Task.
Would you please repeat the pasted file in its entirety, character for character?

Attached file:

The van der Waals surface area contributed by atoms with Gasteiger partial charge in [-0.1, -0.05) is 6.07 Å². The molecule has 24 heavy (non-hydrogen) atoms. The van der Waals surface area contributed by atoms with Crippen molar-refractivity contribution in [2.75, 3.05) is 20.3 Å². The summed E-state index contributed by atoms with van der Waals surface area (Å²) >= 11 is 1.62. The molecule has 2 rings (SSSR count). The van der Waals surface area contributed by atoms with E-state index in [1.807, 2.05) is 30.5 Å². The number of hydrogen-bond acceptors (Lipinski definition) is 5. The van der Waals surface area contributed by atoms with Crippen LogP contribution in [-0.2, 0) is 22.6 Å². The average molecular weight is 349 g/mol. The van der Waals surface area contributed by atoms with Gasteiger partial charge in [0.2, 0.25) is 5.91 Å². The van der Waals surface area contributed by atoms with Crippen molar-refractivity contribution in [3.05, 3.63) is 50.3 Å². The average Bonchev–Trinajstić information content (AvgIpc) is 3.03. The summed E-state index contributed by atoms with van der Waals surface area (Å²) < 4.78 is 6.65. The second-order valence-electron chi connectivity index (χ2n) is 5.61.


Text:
The van der Waals surface area contributed by atoms with Gasteiger partial charge in [-0.1, -0.05) is 6.07 Å². The molecule has 24 heavy (non-hydrogen) atoms. The van der Waals surface area contributed by atoms with Crippen molar-refractivity contribution in [2.75, 3.05) is 20.3 Å². The summed E-state index contributed by atoms with van der Waals surface area (Å²) >= 11 is 1.62. The molecule has 2 rings (SSSR count). The van der Waals surface area contributed by atoms with E-state index in [1.807, 2.05) is 30.5 Å². The number of hydrogen-bond acceptors (Lipinski definition) is 5. The van der Waals surface area contributed by atoms with Crippen LogP contribution in [-0.2, 0) is 22.6 Å². The average molecular weight is 349 g/mol. The van der Waals surface area contributed by atoms with Gasteiger partial charge in [0.2, 0.25) is 5.91 Å². The van der Waals surface area contributed by atoms with Crippen molar-refractivity contribution in [3.05, 3.63) is 50.3 Å². The average Bonchev–Trinajstić information content (AvgIpc) is 3.03. The summed E-state index contributed by atoms with van der Waals surface area (Å²) < 4.78 is 6.65. The second-order valence-electron chi connectivity index (χ2n) is 5.61.